Skip to main content

Southern suburbs stand apart in Beirut

Al-Monitor tours Beirut’s southern suburbs, a stronghold of Hezbollah, to learn more about life there and residents’ views on Hezbollah’s Syria policy.
A general view shows Lebanon's Hezbollah supporters attending a ceremony in Beirut's southern suburbs, May 11, 2012. The ceremony was held to mark the completion of the Waed (promise) project for rebuilding Beirut's southern suburbs, which were destroyed during the July 2006 war with Israel. Hezbollah's leader Sayyed Hassan Nasrallah said during the ceremony his militant group was capable of striking any target in neighbouring Israel, saying "the days when we fled and they didn't are over". REUTERS/Sharif K

When walking in Beirut’s southern suburbs, Hezbollah’s main stronghold, one encounters scores of pictures of the party’s martyrs, their funerals and banners bearing slogans about the jihad in Syria. Checkpoints and security men are deployed everywhere, making the area feel like a large military garrison near the front. Everyone talks about the fighting and is braced for new developments amid the escalating sectarian crisis in Lebanon.

The lifestyle of the southern suburbs is quite different from that in other areas of Beirut. Poverty and economic problems are visible and widespread. Religious identity is manifested in architectural features and social customs that clearly set this area apart from the rest of Beirut. There are also clear linguistic and cultural elements that point to the rural origins of the majority of people living there, many of them having been displaced from their southern villages in the last decades of the 20th century by the Israeli occupation and economic deprivation.

Although religious identity is a dominant feature, few residents appear to be religious extremists. In fact, one senses the opposite — tolerance and respect for individualism and religious beliefs. Women are free to wear the veil and make other choices in dress. Christian families still live in the southern suburbs in an environment of full personal and religious freedoms.

Al-Monitor met with a number of Christian families to inquire about their situation. Some still remember how they were once the majority in the area, before years of internal warfare forced most of them to leave, turning those who remained into a minority among a Shiite majority. The Christians there are satisfied overall and said they feel no religious or social pressures or tensions. Hezbollah’s treatment of the Christians in Lebanon and Syria, especially when compared to that by the Salafists, has helped in bringing Lebanon’s Shiites and Christians closer in general.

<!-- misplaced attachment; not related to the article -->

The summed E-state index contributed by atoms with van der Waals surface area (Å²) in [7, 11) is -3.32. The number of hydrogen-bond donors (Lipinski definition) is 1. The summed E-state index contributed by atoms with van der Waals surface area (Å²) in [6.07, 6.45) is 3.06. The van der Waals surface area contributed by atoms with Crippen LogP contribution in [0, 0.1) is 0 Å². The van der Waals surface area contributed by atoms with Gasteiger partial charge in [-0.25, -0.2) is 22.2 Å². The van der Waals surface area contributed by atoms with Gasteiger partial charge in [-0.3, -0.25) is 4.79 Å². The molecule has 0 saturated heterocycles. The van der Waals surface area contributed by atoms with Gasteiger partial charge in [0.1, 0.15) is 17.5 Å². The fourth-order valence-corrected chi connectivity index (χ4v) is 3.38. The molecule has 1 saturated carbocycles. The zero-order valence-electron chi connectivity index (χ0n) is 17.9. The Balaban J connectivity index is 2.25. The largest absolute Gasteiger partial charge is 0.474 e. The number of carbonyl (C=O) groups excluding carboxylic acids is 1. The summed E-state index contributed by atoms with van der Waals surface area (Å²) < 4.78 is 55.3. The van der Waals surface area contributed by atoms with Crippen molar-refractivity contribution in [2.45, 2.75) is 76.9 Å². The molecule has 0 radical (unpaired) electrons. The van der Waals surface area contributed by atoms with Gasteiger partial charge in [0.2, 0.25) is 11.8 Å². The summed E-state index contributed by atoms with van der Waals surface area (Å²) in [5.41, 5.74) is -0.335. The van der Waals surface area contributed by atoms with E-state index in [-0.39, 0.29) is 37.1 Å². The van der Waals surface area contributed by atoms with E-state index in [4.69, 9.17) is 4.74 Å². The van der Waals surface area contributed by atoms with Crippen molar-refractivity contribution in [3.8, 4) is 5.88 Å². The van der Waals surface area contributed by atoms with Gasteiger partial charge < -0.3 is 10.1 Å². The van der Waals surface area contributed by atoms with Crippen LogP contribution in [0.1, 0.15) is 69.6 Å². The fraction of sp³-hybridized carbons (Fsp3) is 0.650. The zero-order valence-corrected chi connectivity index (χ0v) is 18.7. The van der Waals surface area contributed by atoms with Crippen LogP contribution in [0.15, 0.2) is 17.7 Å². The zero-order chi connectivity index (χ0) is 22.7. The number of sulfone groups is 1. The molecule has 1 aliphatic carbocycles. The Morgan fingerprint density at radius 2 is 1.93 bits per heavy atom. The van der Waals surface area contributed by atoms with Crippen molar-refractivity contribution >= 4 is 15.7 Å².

Of course, religious tolerance in the southern suburbs does not mean that the area is a lack in cultural specificity. Unlike in the rest of Beirut, there are no liquor stores, bars or nightclubs in the area. There is an unwritten code to refrain from economic activity contrary to Islamic law. Thus, during holidays, many young people leave the area to go to the bars, discos and nightclubs of Jounieh, Hamra or other neighborhoods of Beirut.

The area’s political affiliation with Hezbollah and the Amal movement is prominently displayed. No competing political movement is allowed to establish a presence in the suburbs. Hezbollah security elements have been deployed on all streets and alleys, especially after the November bombing at the Iranian Embassy. Photos and images of Hezbollah leader Hassan Nasrallah, Ayatollah Ruhollah Khomeini and Supreme Leader Ayatollah Ali Khamenei, in addition to the party’s martyrs, are everywhere. One is also made aware of an Iranian presence in overheard telephone or personal conversations in Persian.

Hezbollah’s absolute authority in the southern suburbs does not preclude critical views being expressed about the party's activities in the region. In an interview with Al-Monitor, one female college student who belongs to a family with leadership positions in the party, asked rhetorically, “Why should we sacrifice our children and our lives in Syria and on other fronts to serve Iran’s regional and political interests?” She said other party members are wondering the same thing, noting that there is a silent element that opposes the party’s policy in Syria but does not speak out, either from fear or to avoid discord.

Al-Monitor met a number of mid-level party members who confirmed the student’s claims. They said that Hezbollah’s enemies, meaning the Salafist jihadists, had become more violent, leading the party’s internal critics to show little interest in weakening the party’s position in fighting them. They pointed out that there are some prominent Shiite figures critical of Hezbollah who continue to express their opinions in newspapers.

The southern suburbs’ social and political situation are heavily dependent on Hezbollah’s status, while the party itself is susceptible to the currently protective environment there. The party may soon, however, experience fundamental shifts as a result of regional events and developments in Syria and Lebanon.

More from Ali Mamouri

Recommended Articles